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Canada's Magazine for Financing & Leasing Executives

April 12 , 2013

US auto finance and leasing trends, prospects for 2013

By Ed White – Chairman, White Clarke Group

At the turn of the year, I wrote that the global auto market looked set for a year of subdued growth outside of hotspots such as China and India, but in the US the sector would certainly see a continued rise in sales. Since then, the US auto market has indeed continued to perform well, aided by modest economic recovery and greater availability of credit. The hazard of the ‘fiscal cliff’ has been sidestepped, if only for the short term, and the stock market has outperformed expectations, indicating that confidence is growing and that perhaps the economy really is on the mend.

In February, US retail sales witnessed the biggest increase in five months, although in fact the cause for around half the increase was higher fuel prices. But despite the spike in pump prices, sales also rose significantly at auto dealers, indicating that the impressive surge in the auto market has continued from 2012 into the first quarter of 2013. The trajectory of new vehicle registrations looks set to continue its upward swoop.

Auto sales
US light vehicle sales continued to increase over the second half of 2012 and the year ended strongly on a total of 14.5 million units, a year-on-year increase of 13.4%. (The light vehicles segment includes cars, pick-ups and light trucks.) In fact, sales in November reached a seasonally adjusted annual rate (SAAR) of 15.8 million units − the highest rate since March 2008 and getting close to the sales rates of 16-17 million units last seen in the early- to mid-2000s.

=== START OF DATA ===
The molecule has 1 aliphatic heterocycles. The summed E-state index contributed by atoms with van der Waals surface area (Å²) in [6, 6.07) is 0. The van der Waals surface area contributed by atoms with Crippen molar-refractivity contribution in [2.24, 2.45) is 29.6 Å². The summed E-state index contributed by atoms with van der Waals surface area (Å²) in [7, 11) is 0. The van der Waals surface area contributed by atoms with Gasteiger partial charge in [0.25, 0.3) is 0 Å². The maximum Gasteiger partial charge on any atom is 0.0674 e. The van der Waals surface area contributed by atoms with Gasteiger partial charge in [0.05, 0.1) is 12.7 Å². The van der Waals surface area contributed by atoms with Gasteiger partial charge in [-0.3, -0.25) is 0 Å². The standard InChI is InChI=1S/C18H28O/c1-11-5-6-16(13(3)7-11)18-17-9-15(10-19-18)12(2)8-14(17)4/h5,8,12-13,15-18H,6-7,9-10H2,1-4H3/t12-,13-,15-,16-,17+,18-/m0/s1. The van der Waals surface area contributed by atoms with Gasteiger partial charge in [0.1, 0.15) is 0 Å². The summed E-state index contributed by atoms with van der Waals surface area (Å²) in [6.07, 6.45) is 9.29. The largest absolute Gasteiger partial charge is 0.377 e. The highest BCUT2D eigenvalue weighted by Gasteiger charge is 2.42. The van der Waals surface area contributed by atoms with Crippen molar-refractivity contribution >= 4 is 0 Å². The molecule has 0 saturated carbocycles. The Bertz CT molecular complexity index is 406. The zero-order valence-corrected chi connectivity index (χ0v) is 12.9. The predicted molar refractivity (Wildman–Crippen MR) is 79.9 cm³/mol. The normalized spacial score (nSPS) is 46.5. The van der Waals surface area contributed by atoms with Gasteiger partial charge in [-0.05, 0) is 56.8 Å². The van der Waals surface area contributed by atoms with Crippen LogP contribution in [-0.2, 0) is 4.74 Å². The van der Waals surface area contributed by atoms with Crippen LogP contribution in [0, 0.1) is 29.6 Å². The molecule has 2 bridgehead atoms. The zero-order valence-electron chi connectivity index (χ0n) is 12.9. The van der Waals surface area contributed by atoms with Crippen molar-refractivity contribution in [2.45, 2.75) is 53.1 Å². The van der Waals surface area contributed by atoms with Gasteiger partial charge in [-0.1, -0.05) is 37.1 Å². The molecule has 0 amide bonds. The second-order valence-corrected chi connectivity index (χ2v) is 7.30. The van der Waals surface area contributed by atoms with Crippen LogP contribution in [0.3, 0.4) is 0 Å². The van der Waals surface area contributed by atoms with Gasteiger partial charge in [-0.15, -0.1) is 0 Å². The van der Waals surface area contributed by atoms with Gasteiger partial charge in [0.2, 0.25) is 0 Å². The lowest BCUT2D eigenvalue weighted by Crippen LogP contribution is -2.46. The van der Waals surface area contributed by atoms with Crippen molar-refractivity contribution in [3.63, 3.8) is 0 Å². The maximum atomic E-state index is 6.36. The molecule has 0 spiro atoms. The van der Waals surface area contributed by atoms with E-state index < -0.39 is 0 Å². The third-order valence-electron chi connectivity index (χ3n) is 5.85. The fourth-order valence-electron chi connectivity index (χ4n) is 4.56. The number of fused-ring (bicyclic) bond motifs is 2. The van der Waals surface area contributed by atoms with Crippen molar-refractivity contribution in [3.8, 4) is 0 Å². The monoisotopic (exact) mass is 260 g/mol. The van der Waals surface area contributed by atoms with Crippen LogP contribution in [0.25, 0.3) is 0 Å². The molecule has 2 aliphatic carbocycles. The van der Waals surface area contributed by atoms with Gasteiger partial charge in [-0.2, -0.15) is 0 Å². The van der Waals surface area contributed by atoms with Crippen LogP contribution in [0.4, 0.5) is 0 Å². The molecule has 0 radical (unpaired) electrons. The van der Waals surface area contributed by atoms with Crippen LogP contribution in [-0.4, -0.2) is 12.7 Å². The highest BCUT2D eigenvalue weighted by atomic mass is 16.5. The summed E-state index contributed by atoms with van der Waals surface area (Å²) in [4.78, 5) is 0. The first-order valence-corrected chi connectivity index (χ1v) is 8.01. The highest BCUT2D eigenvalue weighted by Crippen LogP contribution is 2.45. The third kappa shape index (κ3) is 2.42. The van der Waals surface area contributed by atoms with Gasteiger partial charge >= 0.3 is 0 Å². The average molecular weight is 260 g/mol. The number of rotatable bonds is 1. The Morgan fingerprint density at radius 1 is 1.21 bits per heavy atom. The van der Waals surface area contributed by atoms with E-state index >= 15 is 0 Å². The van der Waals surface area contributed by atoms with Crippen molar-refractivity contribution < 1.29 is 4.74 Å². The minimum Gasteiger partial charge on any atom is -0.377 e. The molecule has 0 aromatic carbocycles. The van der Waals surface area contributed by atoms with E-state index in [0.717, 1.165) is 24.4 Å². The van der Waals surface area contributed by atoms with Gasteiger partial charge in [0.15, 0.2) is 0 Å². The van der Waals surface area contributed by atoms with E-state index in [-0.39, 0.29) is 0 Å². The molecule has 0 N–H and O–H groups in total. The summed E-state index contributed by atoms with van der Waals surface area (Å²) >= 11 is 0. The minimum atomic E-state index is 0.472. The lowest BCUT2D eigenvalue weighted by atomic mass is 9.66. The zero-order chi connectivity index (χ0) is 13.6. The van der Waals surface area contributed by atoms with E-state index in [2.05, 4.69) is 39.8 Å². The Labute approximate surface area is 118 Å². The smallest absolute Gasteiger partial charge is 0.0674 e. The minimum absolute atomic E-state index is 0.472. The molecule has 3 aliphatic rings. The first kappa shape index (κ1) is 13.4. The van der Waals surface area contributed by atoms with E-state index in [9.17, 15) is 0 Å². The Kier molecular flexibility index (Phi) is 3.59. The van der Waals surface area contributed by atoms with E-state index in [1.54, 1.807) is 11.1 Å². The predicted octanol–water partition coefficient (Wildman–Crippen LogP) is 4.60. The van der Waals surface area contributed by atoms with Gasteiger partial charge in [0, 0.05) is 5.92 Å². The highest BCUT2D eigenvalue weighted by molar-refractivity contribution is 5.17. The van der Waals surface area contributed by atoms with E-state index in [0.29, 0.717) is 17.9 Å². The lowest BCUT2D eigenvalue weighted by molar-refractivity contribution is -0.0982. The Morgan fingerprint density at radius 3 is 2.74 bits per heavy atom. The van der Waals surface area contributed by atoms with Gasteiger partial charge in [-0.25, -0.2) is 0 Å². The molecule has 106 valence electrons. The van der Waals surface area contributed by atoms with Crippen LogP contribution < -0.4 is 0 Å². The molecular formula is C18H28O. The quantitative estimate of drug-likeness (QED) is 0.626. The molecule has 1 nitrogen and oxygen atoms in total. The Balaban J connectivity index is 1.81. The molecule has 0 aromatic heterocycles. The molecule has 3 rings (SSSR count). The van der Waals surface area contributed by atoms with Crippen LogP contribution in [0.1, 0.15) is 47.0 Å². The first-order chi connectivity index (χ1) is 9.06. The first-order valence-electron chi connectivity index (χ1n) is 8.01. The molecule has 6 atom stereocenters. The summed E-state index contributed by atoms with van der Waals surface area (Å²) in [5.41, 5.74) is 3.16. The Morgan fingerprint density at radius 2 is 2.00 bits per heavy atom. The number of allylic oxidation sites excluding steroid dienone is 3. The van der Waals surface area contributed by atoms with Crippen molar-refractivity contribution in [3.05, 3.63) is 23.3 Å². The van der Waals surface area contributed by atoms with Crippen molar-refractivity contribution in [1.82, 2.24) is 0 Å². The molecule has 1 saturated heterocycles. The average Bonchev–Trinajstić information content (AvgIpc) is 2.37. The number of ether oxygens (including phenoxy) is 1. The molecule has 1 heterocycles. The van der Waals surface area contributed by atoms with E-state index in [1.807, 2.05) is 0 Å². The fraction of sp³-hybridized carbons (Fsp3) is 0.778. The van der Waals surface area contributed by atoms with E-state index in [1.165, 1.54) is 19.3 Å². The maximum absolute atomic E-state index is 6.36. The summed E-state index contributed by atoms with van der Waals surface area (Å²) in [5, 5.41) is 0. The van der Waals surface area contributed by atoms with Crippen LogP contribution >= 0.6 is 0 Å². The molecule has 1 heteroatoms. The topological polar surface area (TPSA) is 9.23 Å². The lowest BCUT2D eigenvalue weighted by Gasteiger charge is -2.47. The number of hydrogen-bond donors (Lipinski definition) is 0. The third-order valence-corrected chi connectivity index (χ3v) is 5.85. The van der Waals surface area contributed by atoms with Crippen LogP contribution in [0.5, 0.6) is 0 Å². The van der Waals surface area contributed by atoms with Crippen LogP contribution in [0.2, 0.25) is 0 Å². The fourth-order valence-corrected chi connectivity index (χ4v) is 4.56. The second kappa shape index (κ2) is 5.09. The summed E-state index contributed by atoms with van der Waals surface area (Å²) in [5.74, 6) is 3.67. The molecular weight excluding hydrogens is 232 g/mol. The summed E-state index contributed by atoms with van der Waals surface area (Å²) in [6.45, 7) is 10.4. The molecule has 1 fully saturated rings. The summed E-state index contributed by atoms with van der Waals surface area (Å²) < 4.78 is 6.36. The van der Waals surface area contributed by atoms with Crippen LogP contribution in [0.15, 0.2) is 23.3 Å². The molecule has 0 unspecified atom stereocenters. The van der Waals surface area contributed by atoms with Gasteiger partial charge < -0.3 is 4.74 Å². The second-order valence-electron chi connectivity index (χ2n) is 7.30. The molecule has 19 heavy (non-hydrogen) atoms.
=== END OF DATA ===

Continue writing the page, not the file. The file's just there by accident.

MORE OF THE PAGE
Sales volumes retreated in January 2013, but this was to be expected as December is traditionally a strong month, and in the context of the uncertainty around federal fiscal policy the January figures can be seen as a continuation of the overall momentum. In February and March sales have surged again, and the total light vehicle SAAR also maintained momentum, at 15.3 million units.

According to the latest J.D. Power and Associates and LMC Automotive forecast, new vehicle sales remained strong in March, with the light vehicle retail SAAR staying at 12.1 million units. As can be seen in the accompanying chart, although sales over the last 12 months have progressed on a saw-tooth path, the overall trend has been upward. Expectations are that the rate of increase in sales will steady through the rest of 2013.

US new light vehicle retail sales by SAAR, March 2012−March 2013 (millions of units) Source: J.D. Power and Associates, LMC Automotive – March Automotive Forecast

Vehicle sales are commonly accepted as pointers to national economic health, therefore the solid sales performance in the first quarter indicates an improving economy, despite the need in the near future to resolve the fiscal issues which will likely lead to higher taxes and lower government spending.
Leasing accounted for 23.1% of new vehicle retail transactions in March, a rise of 3.1% on March last year. There is a tendency for the length of loan terms to rise, but an increase in leasing along with low interest rates have helped to offset this, as purchasers can allow more of their monthly payment for paying the loan principal.

The forecast for the fleet share of the market for this year is to remain on 21%. The age of the vehicle park overall has been increasing but ageing vehicle fleets will need to be replaced and this, along with the easing credit conditions, will help sales growth rates in 2013, if at a slower pace than last year.Leased vehicle returns and the increase in new vehicle sales should ensure the continued decrease in used vehicle values.

Auto production
In terms of vehicle production, US volumes grew impressively in 2012, confirming the recovery seen in 2011. . Production of all vehicles reached 10.3 million units in 2012, an increase of 19.3% on the previous year. Commercial vehicle production (all types) rose 9.5% to 6.2 million units, while car production surged by 37.9% to 4.1 million units (source: OICA).